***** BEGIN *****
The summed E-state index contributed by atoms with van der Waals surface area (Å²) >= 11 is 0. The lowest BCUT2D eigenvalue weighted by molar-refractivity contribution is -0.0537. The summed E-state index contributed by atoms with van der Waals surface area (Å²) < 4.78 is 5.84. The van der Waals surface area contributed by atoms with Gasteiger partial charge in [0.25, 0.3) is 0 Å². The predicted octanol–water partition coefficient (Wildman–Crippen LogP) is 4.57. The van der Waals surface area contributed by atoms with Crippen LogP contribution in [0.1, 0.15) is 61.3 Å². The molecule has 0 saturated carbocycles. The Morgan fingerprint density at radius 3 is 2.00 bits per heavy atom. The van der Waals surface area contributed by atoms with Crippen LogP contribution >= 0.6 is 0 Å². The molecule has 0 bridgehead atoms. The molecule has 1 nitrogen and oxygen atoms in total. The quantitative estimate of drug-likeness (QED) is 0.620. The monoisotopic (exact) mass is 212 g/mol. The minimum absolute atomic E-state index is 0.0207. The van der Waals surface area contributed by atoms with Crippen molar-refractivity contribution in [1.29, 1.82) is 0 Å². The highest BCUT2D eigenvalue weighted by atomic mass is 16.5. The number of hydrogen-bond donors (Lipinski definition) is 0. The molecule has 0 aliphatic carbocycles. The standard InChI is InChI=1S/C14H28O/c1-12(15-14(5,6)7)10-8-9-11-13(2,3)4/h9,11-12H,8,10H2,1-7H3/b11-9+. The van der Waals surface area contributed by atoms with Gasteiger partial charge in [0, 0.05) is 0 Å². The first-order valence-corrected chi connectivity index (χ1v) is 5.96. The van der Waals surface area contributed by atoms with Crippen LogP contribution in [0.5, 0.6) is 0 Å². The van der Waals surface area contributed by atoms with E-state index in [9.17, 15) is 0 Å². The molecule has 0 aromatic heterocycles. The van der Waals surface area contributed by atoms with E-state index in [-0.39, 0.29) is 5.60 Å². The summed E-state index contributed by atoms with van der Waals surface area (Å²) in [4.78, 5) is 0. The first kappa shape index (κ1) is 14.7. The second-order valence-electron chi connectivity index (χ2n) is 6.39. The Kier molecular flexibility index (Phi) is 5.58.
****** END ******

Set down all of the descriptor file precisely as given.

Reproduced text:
The summed E-state index contributed by atoms with van der Waals surface area (Å²) >= 11 is 0. The lowest BCUT2D eigenvalue weighted by molar-refractivity contribution is -0.0537. The summed E-state index contributed by atoms with van der Waals surface area (Å²) < 4.78 is 5.84. The van der Waals surface area contributed by atoms with Gasteiger partial charge in [0.25, 0.3) is 0 Å². The predicted octanol–water partition coefficient (Wildman–Crippen LogP) is 4.57. The van der Waals surface area contributed by atoms with Crippen LogP contribution in [0.1, 0.15) is 61.3 Å². The molecule has 0 saturated carbocycles. The Morgan fingerprint density at radius 3 is 2.00 bits per heavy atom. The van der Waals surface area contributed by atoms with Crippen LogP contribution >= 0.6 is 0 Å². The molecule has 0 bridgehead atoms. The molecule has 1 nitrogen and oxygen atoms in total. The quantitative estimate of drug-likeness (QED) is 0.620. The monoisotopic (exact) mass is 212 g/mol. The minimum absolute atomic E-state index is 0.0207. The van der Waals surface area contributed by atoms with Crippen molar-refractivity contribution in [1.29, 1.82) is 0 Å². The highest BCUT2D eigenvalue weighted by atomic mass is 16.5. The number of hydrogen-bond donors (Lipinski definition) is 0. The molecule has 0 aliphatic carbocycles. The standard InChI is InChI=1S/C14H28O/c1-12(15-14(5,6)7)10-8-9-11-13(2,3)4/h9,11-12H,8,10H2,1-7H3/b11-9+. The van der Waals surface area contributed by atoms with Gasteiger partial charge in [0, 0.05) is 0 Å². The first-order valence-corrected chi connectivity index (χ1v) is 5.96. The van der Waals surface area contributed by atoms with Crippen LogP contribution in [0.5, 0.6) is 0 Å². The van der Waals surface area contributed by atoms with E-state index in [9.17, 15) is 0 Å². The molecule has 0 aromatic heterocycles. The van der Waals surface area contributed by atoms with E-state index in [-0.39, 0.29) is 5.60 Å². The summed E-state index contributed by atoms with van der Waals surface area (Å²) in [4.78, 5) is 0. The first kappa shape index (κ1) is 14.7. The second-order valence-electron chi connectivity index (χ2n) is 6.39. The Kier molecular flexibility index (Phi) is 5.58.